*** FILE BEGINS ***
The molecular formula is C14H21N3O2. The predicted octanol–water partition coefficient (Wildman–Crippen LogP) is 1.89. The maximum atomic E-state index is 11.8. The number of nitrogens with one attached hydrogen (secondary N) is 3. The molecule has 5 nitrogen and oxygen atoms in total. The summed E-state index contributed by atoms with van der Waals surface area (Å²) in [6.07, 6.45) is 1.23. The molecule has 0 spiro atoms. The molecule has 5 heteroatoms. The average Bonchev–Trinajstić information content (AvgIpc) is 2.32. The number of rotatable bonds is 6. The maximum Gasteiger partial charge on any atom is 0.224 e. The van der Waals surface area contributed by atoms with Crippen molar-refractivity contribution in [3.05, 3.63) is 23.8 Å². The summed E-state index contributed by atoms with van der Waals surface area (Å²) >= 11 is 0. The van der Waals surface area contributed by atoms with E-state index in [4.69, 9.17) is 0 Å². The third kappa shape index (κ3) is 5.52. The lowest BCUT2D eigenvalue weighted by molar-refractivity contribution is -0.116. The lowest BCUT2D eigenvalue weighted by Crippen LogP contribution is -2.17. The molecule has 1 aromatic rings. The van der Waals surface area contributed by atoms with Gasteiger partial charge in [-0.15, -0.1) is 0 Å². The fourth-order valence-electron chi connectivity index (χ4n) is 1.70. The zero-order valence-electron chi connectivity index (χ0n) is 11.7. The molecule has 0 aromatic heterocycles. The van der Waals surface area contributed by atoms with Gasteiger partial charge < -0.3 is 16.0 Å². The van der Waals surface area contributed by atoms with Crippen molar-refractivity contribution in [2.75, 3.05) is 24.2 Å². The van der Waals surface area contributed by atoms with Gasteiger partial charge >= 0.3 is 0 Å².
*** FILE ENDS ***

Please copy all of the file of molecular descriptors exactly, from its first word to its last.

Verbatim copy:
The molecular formula is C14H21N3O2. The predicted octanol–water partition coefficient (Wildman–Crippen LogP) is 1.89. The maximum atomic E-state index is 11.8. The number of nitrogens with one attached hydrogen (secondary N) is 3. The molecule has 5 nitrogen and oxygen atoms in total. The summed E-state index contributed by atoms with van der Waals surface area (Å²) in [6.07, 6.45) is 1.23. The molecule has 0 spiro atoms. The molecule has 5 heteroatoms. The average Bonchev–Trinajstić information content (AvgIpc) is 2.32. The number of rotatable bonds is 6. The maximum Gasteiger partial charge on any atom is 0.224 e. The van der Waals surface area contributed by atoms with Crippen molar-refractivity contribution in [3.05, 3.63) is 23.8 Å². The summed E-state index contributed by atoms with van der Waals surface area (Å²) >= 11 is 0. The van der Waals surface area contributed by atoms with E-state index in [4.69, 9.17) is 0 Å². The third kappa shape index (κ3) is 5.52. The lowest BCUT2D eigenvalue weighted by molar-refractivity contribution is -0.116. The lowest BCUT2D eigenvalue weighted by Crippen LogP contribution is -2.17. The molecule has 1 aromatic rings. The van der Waals surface area contributed by atoms with Gasteiger partial charge in [-0.15, -0.1) is 0 Å². The fourth-order valence-electron chi connectivity index (χ4n) is 1.70. The zero-order valence-electron chi connectivity index (χ0n) is 11.7. The molecule has 0 aromatic heterocycles. The van der Waals surface area contributed by atoms with Gasteiger partial charge < -0.3 is 16.0 Å². The van der Waals surface area contributed by atoms with Crippen molar-refractivity contribution in [2.75, 3.05) is 24.2 Å². The van der Waals surface area contributed by atoms with Gasteiger partial charge >= 0.3 is 0 Å².